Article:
Written when the New Woman novel was at the height of its popularity, Helbeck of Bannisdale depicts the tension between a heroine’s desire for independence and her love for a man who prefers wifely submission. After her father’s death, Laura Fountain struggles with the legacy of his agnosticism and her growing affection for Catholic ascetic Alan Helbeck. She must decide whether love can triumph over religious scruples. Mary Ward’s powerful novel captures the drama and conflict of the late nineteenth-century debates surrounding faith, doubt, and a woman’s place in society.
Described on Goodreads as “Villette meets Brideshead Revisited in the style of Mrs Gaskell with an added dash of Wuthering Heights.”
This scholarly edition, edited by Beth Sutton-Ramspeck, includes:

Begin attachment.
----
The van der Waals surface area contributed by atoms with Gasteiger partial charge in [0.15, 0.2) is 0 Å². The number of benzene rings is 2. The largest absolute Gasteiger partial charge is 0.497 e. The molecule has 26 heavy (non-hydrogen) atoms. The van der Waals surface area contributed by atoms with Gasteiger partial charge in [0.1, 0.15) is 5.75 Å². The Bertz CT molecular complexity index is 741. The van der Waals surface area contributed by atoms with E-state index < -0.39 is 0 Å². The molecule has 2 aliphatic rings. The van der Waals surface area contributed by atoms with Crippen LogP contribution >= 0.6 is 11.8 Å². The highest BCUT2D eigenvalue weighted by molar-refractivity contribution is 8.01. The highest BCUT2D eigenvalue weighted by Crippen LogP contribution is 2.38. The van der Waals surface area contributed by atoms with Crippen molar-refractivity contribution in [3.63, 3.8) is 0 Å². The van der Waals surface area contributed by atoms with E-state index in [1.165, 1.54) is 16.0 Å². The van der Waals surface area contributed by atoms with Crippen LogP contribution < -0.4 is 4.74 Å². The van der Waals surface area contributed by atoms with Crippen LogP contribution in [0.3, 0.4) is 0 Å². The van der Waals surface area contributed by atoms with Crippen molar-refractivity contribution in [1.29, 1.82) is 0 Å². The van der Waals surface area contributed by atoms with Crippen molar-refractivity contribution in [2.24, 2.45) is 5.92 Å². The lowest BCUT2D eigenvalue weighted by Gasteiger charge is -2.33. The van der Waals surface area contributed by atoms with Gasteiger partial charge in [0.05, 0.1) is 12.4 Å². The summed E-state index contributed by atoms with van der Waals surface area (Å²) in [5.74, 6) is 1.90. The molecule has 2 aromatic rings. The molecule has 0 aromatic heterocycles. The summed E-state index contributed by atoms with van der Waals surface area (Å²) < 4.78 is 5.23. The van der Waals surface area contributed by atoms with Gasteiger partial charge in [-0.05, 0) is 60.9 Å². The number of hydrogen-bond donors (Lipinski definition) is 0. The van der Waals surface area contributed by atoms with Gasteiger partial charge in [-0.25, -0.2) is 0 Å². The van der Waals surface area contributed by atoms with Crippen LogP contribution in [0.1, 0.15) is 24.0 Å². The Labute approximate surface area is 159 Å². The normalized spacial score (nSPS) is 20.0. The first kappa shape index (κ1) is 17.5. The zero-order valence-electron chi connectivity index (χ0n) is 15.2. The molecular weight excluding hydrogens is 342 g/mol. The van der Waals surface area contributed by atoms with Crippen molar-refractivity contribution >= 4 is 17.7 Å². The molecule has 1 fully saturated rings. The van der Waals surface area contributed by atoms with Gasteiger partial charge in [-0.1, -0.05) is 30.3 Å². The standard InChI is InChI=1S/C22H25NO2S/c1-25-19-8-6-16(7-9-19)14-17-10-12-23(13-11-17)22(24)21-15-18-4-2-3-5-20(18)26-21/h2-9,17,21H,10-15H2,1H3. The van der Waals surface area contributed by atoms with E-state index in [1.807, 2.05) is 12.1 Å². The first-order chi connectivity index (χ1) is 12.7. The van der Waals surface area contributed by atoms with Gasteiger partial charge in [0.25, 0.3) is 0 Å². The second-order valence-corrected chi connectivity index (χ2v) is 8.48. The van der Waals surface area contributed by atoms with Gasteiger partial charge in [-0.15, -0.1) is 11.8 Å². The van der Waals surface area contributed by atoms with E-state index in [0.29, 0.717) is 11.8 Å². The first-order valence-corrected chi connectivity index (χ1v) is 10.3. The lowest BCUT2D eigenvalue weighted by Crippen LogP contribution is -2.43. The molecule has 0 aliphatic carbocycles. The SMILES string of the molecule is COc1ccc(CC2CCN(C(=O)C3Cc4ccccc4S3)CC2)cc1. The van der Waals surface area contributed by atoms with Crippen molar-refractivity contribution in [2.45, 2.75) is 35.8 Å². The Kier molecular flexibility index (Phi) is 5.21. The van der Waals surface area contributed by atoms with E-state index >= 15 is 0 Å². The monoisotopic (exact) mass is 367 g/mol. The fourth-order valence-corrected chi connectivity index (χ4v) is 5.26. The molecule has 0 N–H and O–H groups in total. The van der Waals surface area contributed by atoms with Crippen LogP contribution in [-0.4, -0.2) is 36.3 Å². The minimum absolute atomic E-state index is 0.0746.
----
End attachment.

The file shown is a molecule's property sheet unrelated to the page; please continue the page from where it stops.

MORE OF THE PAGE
- Critical introduction
- Author biography
- Select bibliography
- Ward’s introduction to the Westmoreland Edition
- Dr James Begg’s ‘The Blight of Popery’
- Extract from Thomas Henry Huxley’s ‘Agnosticism and Christianity’
- Extract from Alys Whithall Pearsall Smith’s ‘A Reply from the Daughters’
- Glossary of regional terms, words and phrases used
Beth Sutton-Ramspeck, Associate Professor of English at the Ohio State University’s
Lima campus, is the author of Raising the Dust: The Literary Housekeeping of
Mary Ward, Sarah Grand, and Charlotte Perkins Gilman, and several articles about
Mary Augusta Ward’s novels and critical writings. She also edited Ward’s 1894
novel Marcella for Broadview Press.